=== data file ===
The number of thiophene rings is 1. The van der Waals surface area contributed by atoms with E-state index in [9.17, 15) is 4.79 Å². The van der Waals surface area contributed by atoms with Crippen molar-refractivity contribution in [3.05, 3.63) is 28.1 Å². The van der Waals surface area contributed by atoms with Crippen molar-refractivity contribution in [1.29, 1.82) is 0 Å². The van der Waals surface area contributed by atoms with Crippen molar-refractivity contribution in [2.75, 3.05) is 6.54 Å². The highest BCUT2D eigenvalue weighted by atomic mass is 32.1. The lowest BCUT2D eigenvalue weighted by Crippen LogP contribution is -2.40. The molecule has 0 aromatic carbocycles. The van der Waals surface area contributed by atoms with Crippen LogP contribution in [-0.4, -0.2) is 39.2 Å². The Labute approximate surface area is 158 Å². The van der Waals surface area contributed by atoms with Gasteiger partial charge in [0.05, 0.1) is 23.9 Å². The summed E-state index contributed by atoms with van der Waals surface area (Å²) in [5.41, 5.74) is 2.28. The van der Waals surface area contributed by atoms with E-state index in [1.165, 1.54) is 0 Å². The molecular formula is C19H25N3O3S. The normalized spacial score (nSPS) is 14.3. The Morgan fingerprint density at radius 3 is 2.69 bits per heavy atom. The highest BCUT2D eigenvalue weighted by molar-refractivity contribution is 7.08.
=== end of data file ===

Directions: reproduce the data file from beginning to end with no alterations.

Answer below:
The number of thiophene rings is 1. The van der Waals surface area contributed by atoms with E-state index in [9.17, 15) is 4.79 Å². The van der Waals surface area contributed by atoms with Crippen molar-refractivity contribution in [3.05, 3.63) is 28.1 Å². The van der Waals surface area contributed by atoms with Crippen molar-refractivity contribution in [1.29, 1.82) is 0 Å². The van der Waals surface area contributed by atoms with Crippen molar-refractivity contribution in [2.75, 3.05) is 6.54 Å². The highest BCUT2D eigenvalue weighted by atomic mass is 32.1. The lowest BCUT2D eigenvalue weighted by Crippen LogP contribution is -2.40. The molecule has 0 aromatic carbocycles. The van der Waals surface area contributed by atoms with Crippen LogP contribution in [-0.4, -0.2) is 39.2 Å². The Labute approximate surface area is 158 Å². The van der Waals surface area contributed by atoms with Gasteiger partial charge in [0.05, 0.1) is 23.9 Å². The summed E-state index contributed by atoms with van der Waals surface area (Å²) in [5.41, 5.74) is 2.28. The van der Waals surface area contributed by atoms with E-state index in [1.165, 1.54) is 0 Å². The molecular formula is C19H25N3O3S. The normalized spacial score (nSPS) is 14.3. The Morgan fingerprint density at radius 3 is 2.69 bits per heavy atom. The highest BCUT2D eigenvalue weighted by molar-refractivity contribution is 7.08.